Thursday, July 04, 2013

Ground zero for climate change? Corporate culprits in Charlotte

A rally in Charlotte last week against a corporation driving climate change. Photo: Sally Kneidel
Last year during the DNC, I heard activist leaders refer to Charlotte as "ground zero for climate change." I was startled by that.  I grew up in Charlotte and the city has seldom surprised me.  But that made me curious. So I decided to get more active in Greenpeace-Charlotte, and started reading the websites of NC WARN and Rainforest Action Network (RAN). Turns out, the culprits are very specific.  Climate activists are focused primarily on two corporate giants.

Duke Energy and Bank of America are both headquartered in Charlotte, and they’re both major players in climate change, as in driving climate change, through coal.  The tipping point where climate change will accelerate regardless of what we do is getting very close. And coal is a major cause – a cause that we could eliminate. According to Greenpeace, coal is the largest single source of climate-changing pollution in the world.

Activists in Charlotte. Photo: Sally Kneidel
What’s Bank of America's role in the coal debacle?  This Charlotte-based bank is the biggest bank in the U.S. and the country's top financier of the coal industry.  RAN reports that BofA has invested more than $6.4 billion in coal in just the last couple of years, ranging from coal mining to the construction of coal plants.  RAN is running a major campaign against Bank of America’s involvement in coal. For more info about BofA's link to climate change, see

And then there’s Duke Energy, the other culprit and the focus of this post.  

Activists in Charlotte "Duke Energy: Make Charlotte a CLEAN energy hub" Photo: Sally Kneidel
 Across the planet, anxious eyes are on Duke Energy…because it is the world’s largest corporate utility. Duke’s stature in the energy sector is formidable.  As we approach the climate’s tipping point, will Duke use its influence to lead the world away from the economic and social chaos of a disintegrating climate?  The answer appears to be simple, and definitive.  No.  Duke’s “2012 Sustainability Report” blithely admits to “an upward trend in our CO2 emissions in the years ahead.”  Duke’s CO2 emissions will keep rising because their 20-year plan (the “IRP”) calls for continued heavy reliance on coal, bolstered by nuclear and natural gas. With this plan, Charlotte’s electric company is likely to maintain its distinction as our nation’s second-largest utility emitter of CO2.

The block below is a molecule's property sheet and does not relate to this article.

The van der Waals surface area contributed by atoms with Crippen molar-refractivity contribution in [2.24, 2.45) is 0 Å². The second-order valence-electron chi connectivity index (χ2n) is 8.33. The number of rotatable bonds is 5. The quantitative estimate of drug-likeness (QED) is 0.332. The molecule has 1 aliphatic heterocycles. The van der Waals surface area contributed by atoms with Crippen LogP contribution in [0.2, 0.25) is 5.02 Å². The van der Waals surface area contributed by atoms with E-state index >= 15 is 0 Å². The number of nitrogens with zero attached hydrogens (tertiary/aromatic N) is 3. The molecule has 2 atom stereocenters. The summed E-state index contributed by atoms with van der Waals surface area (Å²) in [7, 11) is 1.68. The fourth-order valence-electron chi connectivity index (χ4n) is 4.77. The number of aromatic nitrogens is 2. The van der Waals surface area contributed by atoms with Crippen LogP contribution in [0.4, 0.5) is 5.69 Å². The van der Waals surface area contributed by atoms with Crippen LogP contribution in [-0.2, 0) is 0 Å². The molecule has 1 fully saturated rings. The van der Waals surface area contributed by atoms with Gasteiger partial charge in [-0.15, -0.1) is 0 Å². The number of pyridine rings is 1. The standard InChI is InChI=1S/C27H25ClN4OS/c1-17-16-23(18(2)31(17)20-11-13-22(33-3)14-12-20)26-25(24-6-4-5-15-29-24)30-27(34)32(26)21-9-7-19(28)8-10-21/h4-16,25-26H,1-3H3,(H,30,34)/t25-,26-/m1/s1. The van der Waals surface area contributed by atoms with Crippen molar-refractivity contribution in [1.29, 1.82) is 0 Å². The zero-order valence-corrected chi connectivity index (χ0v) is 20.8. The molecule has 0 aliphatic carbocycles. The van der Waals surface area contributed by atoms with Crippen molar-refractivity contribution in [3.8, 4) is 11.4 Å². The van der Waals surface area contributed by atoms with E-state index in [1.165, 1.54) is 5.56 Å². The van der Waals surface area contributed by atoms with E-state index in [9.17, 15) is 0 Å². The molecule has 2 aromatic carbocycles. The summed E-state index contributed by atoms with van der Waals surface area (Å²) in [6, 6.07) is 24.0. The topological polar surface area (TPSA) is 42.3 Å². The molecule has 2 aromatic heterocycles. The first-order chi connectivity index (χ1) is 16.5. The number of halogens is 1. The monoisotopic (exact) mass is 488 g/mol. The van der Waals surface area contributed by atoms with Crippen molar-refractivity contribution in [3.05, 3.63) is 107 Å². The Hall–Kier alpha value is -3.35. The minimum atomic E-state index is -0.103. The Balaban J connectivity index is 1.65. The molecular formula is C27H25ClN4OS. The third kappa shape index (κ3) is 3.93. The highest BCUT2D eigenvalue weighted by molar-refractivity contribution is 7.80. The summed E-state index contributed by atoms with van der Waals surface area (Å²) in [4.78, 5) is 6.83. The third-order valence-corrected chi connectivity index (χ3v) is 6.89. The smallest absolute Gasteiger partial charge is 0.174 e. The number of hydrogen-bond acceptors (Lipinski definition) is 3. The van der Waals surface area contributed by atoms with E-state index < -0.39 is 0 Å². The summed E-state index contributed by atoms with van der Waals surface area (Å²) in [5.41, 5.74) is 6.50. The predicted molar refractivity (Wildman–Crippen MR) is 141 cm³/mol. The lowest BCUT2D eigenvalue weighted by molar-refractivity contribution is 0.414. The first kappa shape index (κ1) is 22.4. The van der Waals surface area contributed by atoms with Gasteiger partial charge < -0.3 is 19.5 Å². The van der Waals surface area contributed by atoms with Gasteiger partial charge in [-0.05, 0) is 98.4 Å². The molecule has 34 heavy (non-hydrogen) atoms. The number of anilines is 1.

So, surely Duke has some clean renewables in the mix.  Maybe elsewhere, but not here. While other utilities across the country are turning to wind and solar, Duke Energy Carolinas plans to derive only 2.2% of its generating capacity from wind and solar, and only 2.2% from energy-efficiency programs for at least the next 20 years.  Shocking but not that surprising, when you understand the corporate mindset that made Duke the biggest in the world.  You see, the more power plants Duke builds, the more profit they make.  Duke is guaranteed by the state to receive a 10.7% rate of return on equity (ROE), which includes construction projects.  Solar threatens this business model. For one thing, solar panels can allow families to generate on-site power, rather than buying electricity from a huge utility.  With such a decentralized power source, Duke would lose considerable control over ratepayers.